Argentina is, much to its regret, the chronicler of the All Blacks’ reconstruction. They set their house on fire in August of last year with their victory in Christchurch, their first on New Zealand soil, a 19-25 with makeup that put an expiration date on the coach, Ian Foster – he will not continue after the World Cup – and forced the rugby tyrant to move away from the first place in the ranking. The defeated giant, without the leaders of yesteryear, has grown from vulnerability: versatility in attack and discipline in defense. This Friday, 14 months later, he reestablished order with a categorical victory in Paris by 6-44 on his way to the World Cup final, in which he will face the winner of England-South Africa (this Saturday, 9:00 p.m.).
Argentina had only beaten the All Blacks twice in 36 games, but saw the glass half full: those victories had come in the last three years. Of the 23 semi-finalists, 15 played that match in Christchurch. That experience as fuel for a group questioned in a World Cup underperforming, with lows such as the clear defeat against England and highs such as their reaction in the quarterfinals to knock down Wales. But the mission required, as Emiliano Boffelli, the key kicker that day, recognized, “the perfect game.”
The first page was. His team stood in the New Zealand field after the kick-off and struck with the lead until the penalty hit came for Boffelli himself to start the game by scoring a simple kick between the sticks. With that, the Pumas had already improved their disastrous performance in the 2015 semifinals against Australia. Three points that did not set a trend because Argentina leveled the rival’s first position with fouls. Thus they stood at the border of the rehearsal while the referee reminded the Americans that the maul –the pushing platform formed after putting the ball into play from the wing– cannot be stopped by the side. So the defense piled up their strength and the All Blacks took advantage of the openness on the right for Will Jordan to score a routine try.
Other generations of the All Blacks were based on Herculean forwards with a bulky physique like Richie McCaw or groundbreaking three-quarters like Jonah Lomu. The current group is the heritage of total rugby, the forwards who not only charge – now they run and even kick – and the three-quarters with a freight train physique. With third lines like Ardie Savea – with a foot worthy of a fly half – or Sam Cane, the link between front and back is pure fluidity. A harmony that acquires its maximum expression in defense. Those fallible All Blacks who lost to Argentina combined fouls everywhere; A year and a half later, as they showed in the quarterfinals against Ireland, they can be dominated without breaking down. His patience without the ball exasperates rivals.
Defense was the foundational element of the two Argentine victories, duels in which the All Blacks did not exceed 20 points. In the other five matches they have played since 2020, they have added at least five tries and the partial of the two immediate antecedents was bloody: 94-15. “The way you tackle determines how you defend,” defended the Argentina coach, Michael Cheika, minutes before the game. When Boffelli saw Jordie Barret, one of the three brothers in the starting XV, arrive after one of those harmonious sequences of the entire black squad, he managed to knock him down, but it did not prevent him from trying. Another blemish that cost points.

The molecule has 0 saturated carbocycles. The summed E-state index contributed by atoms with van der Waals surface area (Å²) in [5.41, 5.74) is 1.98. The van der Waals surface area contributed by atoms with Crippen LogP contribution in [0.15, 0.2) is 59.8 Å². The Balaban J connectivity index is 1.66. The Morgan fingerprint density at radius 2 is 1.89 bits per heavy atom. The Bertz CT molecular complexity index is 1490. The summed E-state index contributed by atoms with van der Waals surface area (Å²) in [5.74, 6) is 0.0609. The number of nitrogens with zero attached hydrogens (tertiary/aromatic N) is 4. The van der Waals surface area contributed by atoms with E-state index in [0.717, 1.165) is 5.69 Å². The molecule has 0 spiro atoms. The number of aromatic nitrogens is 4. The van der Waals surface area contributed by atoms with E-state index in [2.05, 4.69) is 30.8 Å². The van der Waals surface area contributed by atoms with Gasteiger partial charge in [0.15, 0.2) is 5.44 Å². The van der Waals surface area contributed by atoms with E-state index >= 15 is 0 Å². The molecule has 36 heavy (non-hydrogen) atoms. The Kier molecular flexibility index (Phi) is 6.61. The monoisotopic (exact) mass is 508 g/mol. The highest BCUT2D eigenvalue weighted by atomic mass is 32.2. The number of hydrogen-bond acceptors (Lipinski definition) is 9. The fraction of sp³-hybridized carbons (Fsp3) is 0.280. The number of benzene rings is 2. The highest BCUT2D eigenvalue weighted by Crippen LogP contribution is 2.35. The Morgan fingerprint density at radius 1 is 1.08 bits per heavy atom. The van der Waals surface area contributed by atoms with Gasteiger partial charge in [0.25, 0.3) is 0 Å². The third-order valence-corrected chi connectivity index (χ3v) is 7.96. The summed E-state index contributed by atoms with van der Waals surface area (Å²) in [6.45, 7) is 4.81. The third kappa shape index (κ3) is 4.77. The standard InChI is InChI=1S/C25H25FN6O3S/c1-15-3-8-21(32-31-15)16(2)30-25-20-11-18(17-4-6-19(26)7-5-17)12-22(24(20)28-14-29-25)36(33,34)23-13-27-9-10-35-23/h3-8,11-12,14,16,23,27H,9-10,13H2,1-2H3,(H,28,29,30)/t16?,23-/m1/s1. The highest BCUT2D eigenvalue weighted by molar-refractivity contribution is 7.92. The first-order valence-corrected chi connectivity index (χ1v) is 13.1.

The Argentine hope was the possession and the charges of Kremer or Isa, the meters they added breaking defenders. This is how they approached the test, but the line held and they settled for three points from Boffelli. A consolation that their rivals immediately neutralized with a kick from Mo’unga. And there was still a bite left before the break. Mark Tele’a broke a couple of friendly tackles from the Argentines to advance like a commodity, causing an impossible retreat for the Pumas. There was Shannon Frizell, another gordo prepared ready to pose.
It’s one thing to beat the All Blacks and another to beat them. And if the 20-5 score at halftime demanded aggressive treatment, the diagnosis worsened in the first set, a scrum dominated by those in black until its director, Aaron Smith, caught the ball and slipped between Argentine jerseys. Without pause, Frizell added another mark, now pulling with strength. The end was written when Jordan scored his eighth try, the top scorer of the tournament. Argentina tackled, but it was not enough. Their third World Cup semi-final had the same outcome as the others: a defeat without reply. In front was an ogre with wounds to heal. “We can have two types of Mondays and one of them is horrible,” pointed out Cane, the captain in black, one of those who bit the dust against England in Yokohama four years ago. The country that does not forget defeats will seek its fourth World Cup.
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